So why else are the Mullahs hated? Another main factor is corruption and hypocrisy.
The people ruling the society, the Mullahs, are supposed to be the religious scholars and icons of the country. They're supposed to be the most pious, and most honourable people in the country. They're supposed to be a rolemodeal for the rest of the population. Instead, the population view them as the most corrupt of all.
Here are just some of the examples going around. Apparently, one of Khamanei's sons is one of the most notorious playboys in the whole of Tehran. He goes through women like he goes through underwear. Another example is Rafsanjani's daughter (or maybe I've mixed them up and it's Khamanei's daughter and Rafsanjan's son, anyway, you get the point), who is rumoured to be a big opium addict. Now the point here is not that these stories are true, as they might not be, but that most of the population does believe them to be true. Perception, at the end of the day, is what counts.
Another rumour that is believed as good as truth is that for every new batch of Paykans (the Iranian car, the pride and glory of the Iranian automobile industry), Khamenei gets 1000 cars for himself (to sell of course, he'd never be caught in a Paykan). In short, that corruption runs down right to the root of the system. Most people would say that deceased Khomeini himself was a good man at heart that did not steal and abuse the system (even though they would not agree with his ideals), but everyone other than him has been corrupted to the bone.
Naturally, this corruption runs down right through the system. Everything is run through bribes. To open a business, like a decent restaurant, you have to "oil the machine." . As a friend of mine told me, it's not that bad if you're caught by the police, since you just bribe the official and they will let you go (the only case this does not work with is the hardcore religious police (yes there are differenty types of religious police), where bribing is a lottery as some might accept it, while others might not and then treat you even worse). If you want to hold a wedding with alcohol in it, then just bribe the police. Basically, every form of government, whether a petty official or high up, can be bribed, and bribing is in fact the established standard.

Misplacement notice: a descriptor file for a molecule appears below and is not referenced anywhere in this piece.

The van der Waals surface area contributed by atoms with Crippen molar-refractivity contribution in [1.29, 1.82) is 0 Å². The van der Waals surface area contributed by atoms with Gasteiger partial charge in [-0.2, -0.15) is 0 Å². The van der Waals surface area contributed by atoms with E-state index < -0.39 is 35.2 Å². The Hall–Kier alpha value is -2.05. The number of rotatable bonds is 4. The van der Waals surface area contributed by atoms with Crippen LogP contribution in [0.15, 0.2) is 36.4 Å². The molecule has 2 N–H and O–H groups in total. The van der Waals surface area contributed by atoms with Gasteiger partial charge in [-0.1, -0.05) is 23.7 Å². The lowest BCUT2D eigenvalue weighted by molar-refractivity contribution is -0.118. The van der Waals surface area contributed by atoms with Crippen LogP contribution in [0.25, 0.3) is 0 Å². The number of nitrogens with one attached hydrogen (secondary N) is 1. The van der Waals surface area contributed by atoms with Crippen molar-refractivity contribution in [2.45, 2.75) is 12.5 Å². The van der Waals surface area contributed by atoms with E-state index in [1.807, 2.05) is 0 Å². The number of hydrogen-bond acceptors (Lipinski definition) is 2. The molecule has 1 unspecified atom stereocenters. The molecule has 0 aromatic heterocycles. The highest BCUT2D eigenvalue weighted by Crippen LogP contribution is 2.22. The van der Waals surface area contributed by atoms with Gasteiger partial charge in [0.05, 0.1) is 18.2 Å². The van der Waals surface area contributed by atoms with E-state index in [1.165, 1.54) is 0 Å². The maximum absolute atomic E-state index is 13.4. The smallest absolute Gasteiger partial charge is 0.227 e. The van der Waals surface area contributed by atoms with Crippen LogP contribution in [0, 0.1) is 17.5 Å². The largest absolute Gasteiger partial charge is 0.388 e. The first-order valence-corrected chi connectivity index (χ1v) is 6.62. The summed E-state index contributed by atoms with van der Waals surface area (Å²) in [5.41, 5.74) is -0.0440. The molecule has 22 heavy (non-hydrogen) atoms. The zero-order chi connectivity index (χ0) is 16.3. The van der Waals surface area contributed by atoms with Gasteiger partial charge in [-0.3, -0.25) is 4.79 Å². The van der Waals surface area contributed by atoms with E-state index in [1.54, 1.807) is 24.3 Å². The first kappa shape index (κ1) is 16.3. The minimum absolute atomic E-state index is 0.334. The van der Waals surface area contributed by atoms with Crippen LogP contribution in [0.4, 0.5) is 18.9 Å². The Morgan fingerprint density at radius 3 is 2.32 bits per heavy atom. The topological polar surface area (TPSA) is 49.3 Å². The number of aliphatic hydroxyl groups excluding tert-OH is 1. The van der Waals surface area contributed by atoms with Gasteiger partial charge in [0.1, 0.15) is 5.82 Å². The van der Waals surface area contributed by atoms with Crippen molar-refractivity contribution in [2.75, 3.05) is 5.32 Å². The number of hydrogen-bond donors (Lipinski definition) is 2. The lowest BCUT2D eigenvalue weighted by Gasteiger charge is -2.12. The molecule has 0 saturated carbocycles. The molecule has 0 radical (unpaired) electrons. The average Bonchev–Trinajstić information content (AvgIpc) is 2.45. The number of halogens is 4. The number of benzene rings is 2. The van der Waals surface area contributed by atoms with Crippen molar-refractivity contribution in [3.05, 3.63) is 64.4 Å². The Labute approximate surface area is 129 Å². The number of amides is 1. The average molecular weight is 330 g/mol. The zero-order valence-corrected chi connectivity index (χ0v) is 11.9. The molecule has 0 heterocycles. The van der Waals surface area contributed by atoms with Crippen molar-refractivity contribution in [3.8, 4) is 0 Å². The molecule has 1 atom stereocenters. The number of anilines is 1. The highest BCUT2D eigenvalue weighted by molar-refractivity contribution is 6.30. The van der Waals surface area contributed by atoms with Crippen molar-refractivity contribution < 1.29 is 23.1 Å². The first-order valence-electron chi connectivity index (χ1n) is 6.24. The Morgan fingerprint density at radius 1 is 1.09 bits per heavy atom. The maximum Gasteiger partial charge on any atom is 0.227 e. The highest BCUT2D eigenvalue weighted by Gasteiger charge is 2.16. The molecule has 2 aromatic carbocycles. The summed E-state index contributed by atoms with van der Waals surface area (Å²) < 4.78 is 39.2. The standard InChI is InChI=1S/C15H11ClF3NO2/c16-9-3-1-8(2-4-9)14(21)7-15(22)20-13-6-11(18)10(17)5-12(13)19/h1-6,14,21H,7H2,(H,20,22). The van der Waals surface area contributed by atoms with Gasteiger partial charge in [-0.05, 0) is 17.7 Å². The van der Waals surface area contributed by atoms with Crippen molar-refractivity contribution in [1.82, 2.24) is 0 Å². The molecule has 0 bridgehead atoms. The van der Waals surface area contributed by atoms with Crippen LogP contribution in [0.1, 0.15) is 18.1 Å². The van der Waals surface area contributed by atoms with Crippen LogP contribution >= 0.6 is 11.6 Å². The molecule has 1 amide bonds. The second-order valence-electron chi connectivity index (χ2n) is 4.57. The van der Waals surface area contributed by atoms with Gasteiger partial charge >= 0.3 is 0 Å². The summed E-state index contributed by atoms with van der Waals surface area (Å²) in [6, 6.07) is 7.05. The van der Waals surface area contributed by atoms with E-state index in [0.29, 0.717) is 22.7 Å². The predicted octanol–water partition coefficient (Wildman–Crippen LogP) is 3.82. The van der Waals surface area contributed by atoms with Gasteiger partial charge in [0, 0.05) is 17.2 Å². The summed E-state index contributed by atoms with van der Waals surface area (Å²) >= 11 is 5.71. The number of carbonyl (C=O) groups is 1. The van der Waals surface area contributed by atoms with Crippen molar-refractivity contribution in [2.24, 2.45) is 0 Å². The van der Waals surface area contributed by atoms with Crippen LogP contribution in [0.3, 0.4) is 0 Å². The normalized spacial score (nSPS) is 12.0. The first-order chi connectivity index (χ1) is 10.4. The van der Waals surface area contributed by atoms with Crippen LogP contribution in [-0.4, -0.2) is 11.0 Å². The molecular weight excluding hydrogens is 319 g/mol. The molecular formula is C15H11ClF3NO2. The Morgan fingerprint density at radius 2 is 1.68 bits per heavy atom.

Unfortunately, this practice waters down even to the everday man on the street in the form of tips. Everything in Iran works through tips and oiling the wheel, everything. If anyone has been to e.g Egypt, he'll get the feel, but multiply that by five. Someone opens the door for you, he expects a tip. I was once in a car parking, and a guy, unasked, came and started clownishly waving his hand as if to help me park. For that, he expected a tip. You go to an outdoor restaurant and there is a security guard outside in the parking lot, and he'll expect a tip from you "for looking out for your car while he was standing there." The guy was actually all the time sitting in his small cabin, probably sleeping, and the only time he came out of it was when we came back to take the car, for no reason of course, but to take the tip. This was not only expected from foreign tourists, as resident Iranians as well were expected to tip.
The other factor that helps fuel this is the fact that most of Iran's people, compared to us, live in extreme poverty. The average person there makes about $100 a month, which is less than what a free visa labourer in Bahrain makes. Added to this, Tehran is by no means a cheap city, as it is only slightly cheaper than Bahrain.
Of course, bribery and corruption exists in many countries including Bahrain, but comparing the corruption in Iran to Bahrain is like comparing a cat to a lion. Even so, many countries in the world suffer from extreme corruption (Egypt, Bangladesh, Nigeria) so why do the Iranians feel such immense hatred to their government because of it? I think it's mainly because (and this is just me conjecturing) the government is made up of mullas, who are supposed to uphold the many principles of islam of not bribing, stealing, etc, but instead they seem to stand as a rolemodel for bribery and corruption, which unfortunately is made to trickle down through society.